2023 Astrophotonics Roadmap: pathways to realizing multi-functional integrated astrophotonic instruments

Nemanja Jovanovic, Pradip Gatkine,Narsireddy Anugu, Rodrigo Amezcua-Correa,Ritoban Basu Thakur, Charles Beichman,Chad F. Bender, Jean-Philippe Berger,Azzurra Bigioli, Joss Bland-Hawthorn,Guillaume Bourdarot, Charles M. Bradford,Ronald Broeke,Julia Bryant,Kevin Bundy, Ross Cheriton,Nick Cvetojevic, Momen Diab,Scott A. Diddams,Aline N. Dinkelaker, Jeroen Duis,Stephen Eikenberry,Simon Ellis, Akira Endo,Donald F. Figer, Michael P. Fitzgerald,Itandehui Gris-Sanchez, Simon Gross,Ludovic Grossard, Olivier Guyon,Sebastiaan Y. Haffert, Samuel Halverson,Robert J. Harris, Jinping He,Tobias Herr, Philipp Hottinger,Elsa Huby,Michael Ireland, Rebecca Jenson-Clem,Jeffrey Jewell, Laurent Jocou,Stefan Kraus,Lucas Labadie, Sylvestre Lacour, Romain Laugier, Katarzyna Lawniczuk,Jonathan Lin,Stephanie Leifer,Sergio Leon-Saval, Guillermo Martin, Frantz Martinache,Marc-Antoine Martinod,Benjamin A. Mazin, Stefano Minardi,John D. Monnier, Reinan Moreira, Denis Mourard,Abani Shankar Nayak,Barnaby Norris,Ewelina Obrzud,Karine Perraut,Francois Reynaud,Steph Sallum,David Schiminovich, Christian Schwab, Eugene Serbayn, Sherif Soliman,Andreas Stoll, Liang Tang,Peter Tuthill, Kerry Vahala,Gautam Vasisht, Sylvain Veilleux,Alexander B. Walter, Edward J. Wollack,Yinzi Xin, Zongyin Yang,Stephanos Yerolatsitis, Yang Zhang,Chang-Ling Zou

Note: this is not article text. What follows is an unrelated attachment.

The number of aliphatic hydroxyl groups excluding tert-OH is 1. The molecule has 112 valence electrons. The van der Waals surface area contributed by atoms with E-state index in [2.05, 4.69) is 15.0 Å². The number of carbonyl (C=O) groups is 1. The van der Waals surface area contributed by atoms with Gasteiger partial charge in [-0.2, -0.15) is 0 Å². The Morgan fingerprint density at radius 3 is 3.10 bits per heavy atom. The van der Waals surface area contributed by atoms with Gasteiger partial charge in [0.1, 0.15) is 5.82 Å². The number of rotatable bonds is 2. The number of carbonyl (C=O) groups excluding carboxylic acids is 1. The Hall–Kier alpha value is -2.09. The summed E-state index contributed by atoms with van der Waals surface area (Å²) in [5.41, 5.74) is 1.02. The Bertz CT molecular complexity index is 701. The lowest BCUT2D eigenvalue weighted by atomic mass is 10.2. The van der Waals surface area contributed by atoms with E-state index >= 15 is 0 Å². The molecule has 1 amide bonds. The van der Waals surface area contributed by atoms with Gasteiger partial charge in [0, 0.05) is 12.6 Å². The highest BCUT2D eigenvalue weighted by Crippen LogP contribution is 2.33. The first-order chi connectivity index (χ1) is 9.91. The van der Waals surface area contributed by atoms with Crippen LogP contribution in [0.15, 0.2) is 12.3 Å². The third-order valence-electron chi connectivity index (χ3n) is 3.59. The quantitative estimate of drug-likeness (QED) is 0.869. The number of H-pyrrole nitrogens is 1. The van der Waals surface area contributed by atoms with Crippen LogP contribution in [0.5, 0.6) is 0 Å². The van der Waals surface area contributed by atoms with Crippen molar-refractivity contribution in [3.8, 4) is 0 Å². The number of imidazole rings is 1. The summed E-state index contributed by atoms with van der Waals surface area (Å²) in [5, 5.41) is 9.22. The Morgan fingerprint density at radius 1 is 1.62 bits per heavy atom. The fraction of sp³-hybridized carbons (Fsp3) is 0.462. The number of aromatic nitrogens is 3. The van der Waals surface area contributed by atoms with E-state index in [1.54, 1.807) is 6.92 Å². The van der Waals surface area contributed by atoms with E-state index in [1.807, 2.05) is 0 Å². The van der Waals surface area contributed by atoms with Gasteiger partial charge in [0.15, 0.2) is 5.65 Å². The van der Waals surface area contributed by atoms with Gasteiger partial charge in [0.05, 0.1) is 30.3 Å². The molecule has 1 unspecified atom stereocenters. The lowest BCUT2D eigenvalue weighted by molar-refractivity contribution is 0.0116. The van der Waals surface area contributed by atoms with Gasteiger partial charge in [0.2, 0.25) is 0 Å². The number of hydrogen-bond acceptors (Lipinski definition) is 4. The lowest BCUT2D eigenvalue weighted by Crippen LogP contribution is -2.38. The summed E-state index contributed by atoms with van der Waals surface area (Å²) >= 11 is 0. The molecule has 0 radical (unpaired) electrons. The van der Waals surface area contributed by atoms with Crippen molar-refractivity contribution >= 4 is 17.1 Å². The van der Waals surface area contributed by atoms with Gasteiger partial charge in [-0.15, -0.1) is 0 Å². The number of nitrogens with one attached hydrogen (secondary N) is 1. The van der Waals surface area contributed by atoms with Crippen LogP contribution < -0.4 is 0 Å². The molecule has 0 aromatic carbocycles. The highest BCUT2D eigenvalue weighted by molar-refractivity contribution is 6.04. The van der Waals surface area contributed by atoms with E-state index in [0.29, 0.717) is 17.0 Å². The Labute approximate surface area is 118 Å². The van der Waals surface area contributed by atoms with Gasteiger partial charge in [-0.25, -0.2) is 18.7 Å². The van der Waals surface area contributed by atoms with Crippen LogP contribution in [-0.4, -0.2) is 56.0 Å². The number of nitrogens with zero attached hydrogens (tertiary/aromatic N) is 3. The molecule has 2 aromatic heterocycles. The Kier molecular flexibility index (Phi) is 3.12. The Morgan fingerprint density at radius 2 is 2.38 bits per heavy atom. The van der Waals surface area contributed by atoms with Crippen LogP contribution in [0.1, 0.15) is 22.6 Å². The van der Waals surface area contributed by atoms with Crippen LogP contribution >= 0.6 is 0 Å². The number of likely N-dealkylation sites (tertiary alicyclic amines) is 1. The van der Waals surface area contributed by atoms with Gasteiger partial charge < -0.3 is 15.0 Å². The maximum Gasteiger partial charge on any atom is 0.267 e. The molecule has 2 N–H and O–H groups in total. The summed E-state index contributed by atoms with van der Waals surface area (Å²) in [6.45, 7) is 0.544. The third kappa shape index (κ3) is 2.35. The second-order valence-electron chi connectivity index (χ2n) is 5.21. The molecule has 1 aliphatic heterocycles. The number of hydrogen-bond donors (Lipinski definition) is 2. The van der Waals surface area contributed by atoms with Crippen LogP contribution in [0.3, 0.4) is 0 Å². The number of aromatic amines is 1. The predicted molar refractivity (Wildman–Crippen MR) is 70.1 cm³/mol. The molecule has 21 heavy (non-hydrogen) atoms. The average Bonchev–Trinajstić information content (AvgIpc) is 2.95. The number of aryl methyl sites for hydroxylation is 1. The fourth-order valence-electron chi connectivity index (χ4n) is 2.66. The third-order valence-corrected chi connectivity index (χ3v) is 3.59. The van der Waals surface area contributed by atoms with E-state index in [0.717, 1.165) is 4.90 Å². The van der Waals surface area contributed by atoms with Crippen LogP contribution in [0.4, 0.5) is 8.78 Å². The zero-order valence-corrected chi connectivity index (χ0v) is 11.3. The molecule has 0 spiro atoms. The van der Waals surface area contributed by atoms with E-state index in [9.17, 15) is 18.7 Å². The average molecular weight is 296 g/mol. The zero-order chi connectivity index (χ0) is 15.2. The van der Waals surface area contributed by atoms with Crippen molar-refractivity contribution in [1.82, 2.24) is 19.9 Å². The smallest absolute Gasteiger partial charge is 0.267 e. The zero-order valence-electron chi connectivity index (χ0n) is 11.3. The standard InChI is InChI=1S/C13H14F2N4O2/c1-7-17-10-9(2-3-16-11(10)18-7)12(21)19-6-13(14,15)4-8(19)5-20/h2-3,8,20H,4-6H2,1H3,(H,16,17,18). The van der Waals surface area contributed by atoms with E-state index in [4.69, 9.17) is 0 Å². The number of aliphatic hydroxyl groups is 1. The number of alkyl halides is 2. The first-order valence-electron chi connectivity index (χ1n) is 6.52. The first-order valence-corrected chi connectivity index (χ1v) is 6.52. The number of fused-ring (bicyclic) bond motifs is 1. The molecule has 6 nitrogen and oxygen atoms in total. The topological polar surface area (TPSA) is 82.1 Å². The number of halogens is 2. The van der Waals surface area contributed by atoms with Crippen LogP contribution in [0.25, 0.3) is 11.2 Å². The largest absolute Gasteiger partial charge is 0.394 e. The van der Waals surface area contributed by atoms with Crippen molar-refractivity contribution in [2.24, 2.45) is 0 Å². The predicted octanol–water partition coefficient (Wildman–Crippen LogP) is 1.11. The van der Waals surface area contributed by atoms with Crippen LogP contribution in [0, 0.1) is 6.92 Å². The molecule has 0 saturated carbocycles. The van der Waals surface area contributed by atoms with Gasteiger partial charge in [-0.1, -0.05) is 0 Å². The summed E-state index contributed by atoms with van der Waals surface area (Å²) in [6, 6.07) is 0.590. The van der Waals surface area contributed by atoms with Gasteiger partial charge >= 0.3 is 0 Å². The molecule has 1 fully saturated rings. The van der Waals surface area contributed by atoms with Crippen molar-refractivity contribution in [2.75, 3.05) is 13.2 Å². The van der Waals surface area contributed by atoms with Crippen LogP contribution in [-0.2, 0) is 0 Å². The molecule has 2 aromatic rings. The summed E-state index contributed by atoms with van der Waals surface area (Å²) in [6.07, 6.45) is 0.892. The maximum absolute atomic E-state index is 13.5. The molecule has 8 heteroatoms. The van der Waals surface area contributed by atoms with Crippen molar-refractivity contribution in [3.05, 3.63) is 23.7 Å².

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Photonic technologies offer numerous functionalities that can be used to realize astrophotonic instruments. The most spectacular example to date is the ESO Gravity instrument at the Very Large Telescope in Chile that combines the light-gathering power of four 8 m telescopes through a complex photonic interferometer. Fully integrated astrophotonic devices stand to offer critical advantages for instrument development, including extreme miniaturization when operating at the diffraction-limit, as well as integration, superior thermal and mechanical stabilization owing to the small footprint, and high replicability offering significant cost savings. Numerous astrophotonic technologies have been developed to address shortcomings of conventional instruments to date, including for example the development of photonic lanterns to convert from multimode inputs to single mode outputs, complex aperiodic fiber Bragg gratings to filter OH emission from the atmosphere, complex beam combiners to enable long baseline interferometry with for example, ESO Gravity, and laser frequency combs for high precision spectral calibration of spectrometers. Despite these successes, the facility implementation of photonic solutions in astronomical instrumentation is currently limited because of (1) low throughputs from coupling to fibers, coupling fibers to chips, propagation and bend losses, device losses, etc, (2) difficulties with scaling to large channel count devices needed for large bandwidths and high resolutions, and (3) efficient integration of photonics with detectors, to name a few. In this roadmap, we identify 24 key areas that need further development. We outline the challenges and advances needed across those areas covering design tools, simulation capabilities, fabrication processes, the need for entirely new components, integration and hybridization and the characterization of devices. To realize these advances the astrophotonics community will have to work cooperatively with industrial partners who have more advanced manufacturing capabilities. With the advances described herein, multi-functional integrated instruments will be realized leading to novel observing capabilities for both ground and space based platforms, enabling new scientific studies and discoveries.
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